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Process for organizing innovation challenges

Why innovation challenge design is important and how to do it?

Succeeding in innovation is crucial for the competitiveness of organizations of all sizes. Organizing innovation challenges (also known as innovation contest, innovation competition, idea contest and idea competition) is a widely used method for collecting innovative ideas that help companies reach their strategic goals.

Why some organizations can over and over again succeed in attracting contributors to participate in their challenges? Why some teams exceed their objectives consistently? What sets successful ones apart from mediocre ones? The answer is simple: thoughtful challenge design.

An effective innovation challenge attracts the right minds to work on a well-defined problem. Successful challenge design hits the mark in three core components: defining a suitable challenge question, brief and evaluation criteria. Let’s take a look at what latest trends in challenges are and how the best ones are designed.


Quest for new sources of ideas and insights


More and more organizations are turning their attention to new sources of ideas and insights to benefit their innovation processes. As the world becomes more complex, internal development departments rarely have all knowledge that is needed to create innovative solutions.

Getting contributions from a wide range of sources gives companies new perspectives and out-of-the-box ideas. This helps them overcome limitations in their own thinking, which often leads to better innovations. By interacting with people of diverse backgrounds and disciplines, companies get access to a wide range of different knowledge bases.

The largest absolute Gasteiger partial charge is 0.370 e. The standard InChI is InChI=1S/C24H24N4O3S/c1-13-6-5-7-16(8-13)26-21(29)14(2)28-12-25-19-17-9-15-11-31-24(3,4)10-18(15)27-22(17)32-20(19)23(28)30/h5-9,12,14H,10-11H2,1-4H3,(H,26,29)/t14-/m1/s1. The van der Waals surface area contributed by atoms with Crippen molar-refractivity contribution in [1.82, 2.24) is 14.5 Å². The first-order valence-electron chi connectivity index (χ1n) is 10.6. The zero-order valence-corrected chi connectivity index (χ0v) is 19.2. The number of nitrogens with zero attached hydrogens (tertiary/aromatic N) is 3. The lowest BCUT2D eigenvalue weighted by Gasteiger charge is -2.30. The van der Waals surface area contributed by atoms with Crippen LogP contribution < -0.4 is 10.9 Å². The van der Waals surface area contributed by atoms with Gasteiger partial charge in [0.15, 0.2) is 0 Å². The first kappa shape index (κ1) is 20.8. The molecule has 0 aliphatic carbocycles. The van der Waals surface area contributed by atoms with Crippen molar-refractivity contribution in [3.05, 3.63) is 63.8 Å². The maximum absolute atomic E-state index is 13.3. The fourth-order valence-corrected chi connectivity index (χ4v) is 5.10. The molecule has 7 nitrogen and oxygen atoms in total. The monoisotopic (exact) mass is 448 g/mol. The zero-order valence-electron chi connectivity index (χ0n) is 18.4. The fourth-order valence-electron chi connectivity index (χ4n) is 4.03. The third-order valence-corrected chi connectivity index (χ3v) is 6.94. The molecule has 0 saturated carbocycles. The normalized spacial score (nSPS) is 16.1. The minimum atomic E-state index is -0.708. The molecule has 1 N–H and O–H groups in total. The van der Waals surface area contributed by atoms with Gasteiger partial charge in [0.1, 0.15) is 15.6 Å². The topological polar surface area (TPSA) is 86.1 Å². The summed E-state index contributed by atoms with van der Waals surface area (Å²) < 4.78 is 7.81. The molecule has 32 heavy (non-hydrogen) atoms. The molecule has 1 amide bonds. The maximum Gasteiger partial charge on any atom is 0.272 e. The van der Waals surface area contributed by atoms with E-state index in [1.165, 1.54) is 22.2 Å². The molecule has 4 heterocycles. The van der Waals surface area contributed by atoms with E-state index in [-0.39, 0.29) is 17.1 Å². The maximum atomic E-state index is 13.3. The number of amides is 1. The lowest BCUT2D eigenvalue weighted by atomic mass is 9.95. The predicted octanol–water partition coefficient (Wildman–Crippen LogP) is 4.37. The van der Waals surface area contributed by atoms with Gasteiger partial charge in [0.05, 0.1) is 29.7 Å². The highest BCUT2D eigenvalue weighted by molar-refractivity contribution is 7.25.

While arrangements such as R&D collaboration or innovation alliances are nothing new, organizations are moving towards involving a wide range of diverse contributors. With the help of IT tools and platforms, there are new ways to open up their innovation processes. Organizations can use crowdsourcing methods to reach out to large masses of users, employees, and partners and invite them to codevelop new solutions.

Crowdsourcing refers to broadcasting an open call to individuals with relevant expertise outside the organization to become involved in solving a specific challenge. It includes systems, for example, for idea submissions, innovation contests, hackathons, user design platforms, microtasking, and prototype evaluation.

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Organizing innovation challenges is… well, challenging

When engaging in crowdsourcing organizations are faced with new issues. When innovating in-house, the understanding of what the innovation problem is about evolves simultaneously with the development of new solutions.

In crowdsourcing, the specification of a problem and finding a solution are detached from each other: when external solvers are asked to work on a problem, it can’t be easily changed or modified. Therefore, it’s crucial that the preparation is done thoroughly.